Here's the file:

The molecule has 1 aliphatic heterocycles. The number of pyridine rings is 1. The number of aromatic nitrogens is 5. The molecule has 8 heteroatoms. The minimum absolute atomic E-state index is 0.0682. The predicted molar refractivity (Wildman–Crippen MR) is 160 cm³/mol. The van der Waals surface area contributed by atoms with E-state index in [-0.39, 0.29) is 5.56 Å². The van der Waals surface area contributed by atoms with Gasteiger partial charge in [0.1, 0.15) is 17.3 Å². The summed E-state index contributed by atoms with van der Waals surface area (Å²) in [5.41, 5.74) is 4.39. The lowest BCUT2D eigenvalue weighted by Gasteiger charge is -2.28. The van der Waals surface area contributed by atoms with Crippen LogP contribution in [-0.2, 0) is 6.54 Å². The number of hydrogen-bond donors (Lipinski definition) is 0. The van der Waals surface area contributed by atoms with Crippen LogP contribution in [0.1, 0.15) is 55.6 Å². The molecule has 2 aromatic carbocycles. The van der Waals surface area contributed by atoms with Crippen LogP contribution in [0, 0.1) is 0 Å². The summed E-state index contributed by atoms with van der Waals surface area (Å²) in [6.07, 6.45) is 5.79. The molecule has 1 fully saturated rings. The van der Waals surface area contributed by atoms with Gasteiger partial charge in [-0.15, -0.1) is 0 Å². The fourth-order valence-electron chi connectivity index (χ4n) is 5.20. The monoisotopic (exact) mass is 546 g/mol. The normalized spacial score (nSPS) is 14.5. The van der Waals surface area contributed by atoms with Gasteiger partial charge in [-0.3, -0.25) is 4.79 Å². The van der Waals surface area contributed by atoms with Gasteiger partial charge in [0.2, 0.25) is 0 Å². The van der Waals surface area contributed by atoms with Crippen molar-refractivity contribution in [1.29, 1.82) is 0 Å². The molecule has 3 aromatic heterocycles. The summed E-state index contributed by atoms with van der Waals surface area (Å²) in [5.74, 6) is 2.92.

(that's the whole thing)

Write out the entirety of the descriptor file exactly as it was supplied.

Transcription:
The molecule has 1 aliphatic heterocycles. The number of pyridine rings is 1. The number of aromatic nitrogens is 5. The molecule has 8 heteroatoms. The minimum absolute atomic E-state index is 0.0682. The predicted molar refractivity (Wildman–Crippen MR) is 160 cm³/mol. The van der Waals surface area contributed by atoms with E-state index in [-0.39, 0.29) is 5.56 Å². The van der Waals surface area contributed by atoms with Gasteiger partial charge in [0.1, 0.15) is 17.3 Å². The summed E-state index contributed by atoms with van der Waals surface area (Å²) in [5.41, 5.74) is 4.39. The lowest BCUT2D eigenvalue weighted by Gasteiger charge is -2.28. The van der Waals surface area contributed by atoms with Crippen LogP contribution in [-0.2, 0) is 6.54 Å². The number of hydrogen-bond donors (Lipinski definition) is 0. The van der Waals surface area contributed by atoms with Crippen LogP contribution in [0.1, 0.15) is 55.6 Å². The molecule has 2 aromatic carbocycles. The van der Waals surface area contributed by atoms with Crippen LogP contribution in [0, 0.1) is 0 Å². The summed E-state index contributed by atoms with van der Waals surface area (Å²) in [6.07, 6.45) is 5.79. The molecule has 1 fully saturated rings. The van der Waals surface area contributed by atoms with Gasteiger partial charge in [-0.15, -0.1) is 0 Å². The fourth-order valence-electron chi connectivity index (χ4n) is 5.20. The monoisotopic (exact) mass is 546 g/mol. The normalized spacial score (nSPS) is 14.5. The van der Waals surface area contributed by atoms with Gasteiger partial charge in [-0.3, -0.25) is 4.79 Å². The van der Waals surface area contributed by atoms with Gasteiger partial charge in [0.2, 0.25) is 0 Å². The van der Waals surface area contributed by atoms with Crippen molar-refractivity contribution in [1.29, 1.82) is 0 Å². The molecule has 3 aromatic heterocycles. The summed E-state index contributed by atoms with van der Waals surface area (Å²) in [5.74, 6) is 2.92.